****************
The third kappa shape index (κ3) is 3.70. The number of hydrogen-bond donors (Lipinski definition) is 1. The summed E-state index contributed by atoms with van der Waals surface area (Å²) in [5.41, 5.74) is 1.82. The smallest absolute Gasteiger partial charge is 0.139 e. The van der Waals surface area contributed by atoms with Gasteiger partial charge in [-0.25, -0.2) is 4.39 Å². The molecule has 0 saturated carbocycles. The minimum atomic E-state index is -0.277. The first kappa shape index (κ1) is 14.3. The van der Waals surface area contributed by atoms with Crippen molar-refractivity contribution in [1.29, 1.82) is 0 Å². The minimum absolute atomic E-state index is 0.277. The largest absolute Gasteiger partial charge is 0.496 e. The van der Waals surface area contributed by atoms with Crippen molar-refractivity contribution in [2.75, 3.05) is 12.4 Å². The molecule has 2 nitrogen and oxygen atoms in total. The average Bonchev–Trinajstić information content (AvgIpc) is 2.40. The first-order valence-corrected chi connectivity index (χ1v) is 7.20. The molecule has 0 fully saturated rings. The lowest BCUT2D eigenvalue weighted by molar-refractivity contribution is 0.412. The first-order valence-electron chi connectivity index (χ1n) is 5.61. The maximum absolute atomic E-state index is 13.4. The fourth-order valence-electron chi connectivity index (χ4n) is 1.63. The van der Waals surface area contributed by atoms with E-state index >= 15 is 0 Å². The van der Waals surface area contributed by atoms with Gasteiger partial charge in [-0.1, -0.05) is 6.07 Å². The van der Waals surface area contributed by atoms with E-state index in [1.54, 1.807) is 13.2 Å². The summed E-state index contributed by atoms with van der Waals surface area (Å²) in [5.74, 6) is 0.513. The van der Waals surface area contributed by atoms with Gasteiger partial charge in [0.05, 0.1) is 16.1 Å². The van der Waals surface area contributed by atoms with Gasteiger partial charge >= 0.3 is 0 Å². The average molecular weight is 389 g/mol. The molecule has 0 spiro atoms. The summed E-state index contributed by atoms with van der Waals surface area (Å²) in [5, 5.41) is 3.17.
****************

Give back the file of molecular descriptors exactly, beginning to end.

The third kappa shape index (κ3) is 3.70. The number of hydrogen-bond donors (Lipinski definition) is 1. The summed E-state index contributed by atoms with van der Waals surface area (Å²) in [5.41, 5.74) is 1.82. The smallest absolute Gasteiger partial charge is 0.139 e. The van der Waals surface area contributed by atoms with Gasteiger partial charge in [-0.25, -0.2) is 4.39 Å². The molecule has 0 saturated carbocycles. The minimum atomic E-state index is -0.277. The first kappa shape index (κ1) is 14.3. The van der Waals surface area contributed by atoms with Crippen molar-refractivity contribution in [1.29, 1.82) is 0 Å². The minimum absolute atomic E-state index is 0.277. The largest absolute Gasteiger partial charge is 0.496 e. The van der Waals surface area contributed by atoms with Crippen molar-refractivity contribution in [2.75, 3.05) is 12.4 Å². The molecule has 2 nitrogen and oxygen atoms in total. The average Bonchev–Trinajstić information content (AvgIpc) is 2.40. The first-order valence-corrected chi connectivity index (χ1v) is 7.20. The molecule has 0 fully saturated rings. The lowest BCUT2D eigenvalue weighted by molar-refractivity contribution is 0.412. The first-order valence-electron chi connectivity index (χ1n) is 5.61. The maximum absolute atomic E-state index is 13.4. The fourth-order valence-electron chi connectivity index (χ4n) is 1.63. The van der Waals surface area contributed by atoms with E-state index >= 15 is 0 Å². The van der Waals surface area contributed by atoms with Gasteiger partial charge in [-0.1, -0.05) is 6.07 Å². The van der Waals surface area contributed by atoms with E-state index in [1.54, 1.807) is 13.2 Å². The summed E-state index contributed by atoms with van der Waals surface area (Å²) in [5.74, 6) is 0.513. The van der Waals surface area contributed by atoms with Gasteiger partial charge in [0.05, 0.1) is 16.1 Å². The van der Waals surface area contributed by atoms with Gasteiger partial charge >= 0.3 is 0 Å². The average molecular weight is 389 g/mol. The molecule has 0 spiro atoms. The summed E-state index contributed by atoms with van der Waals surface area (Å²) in [5, 5.41) is 3.17.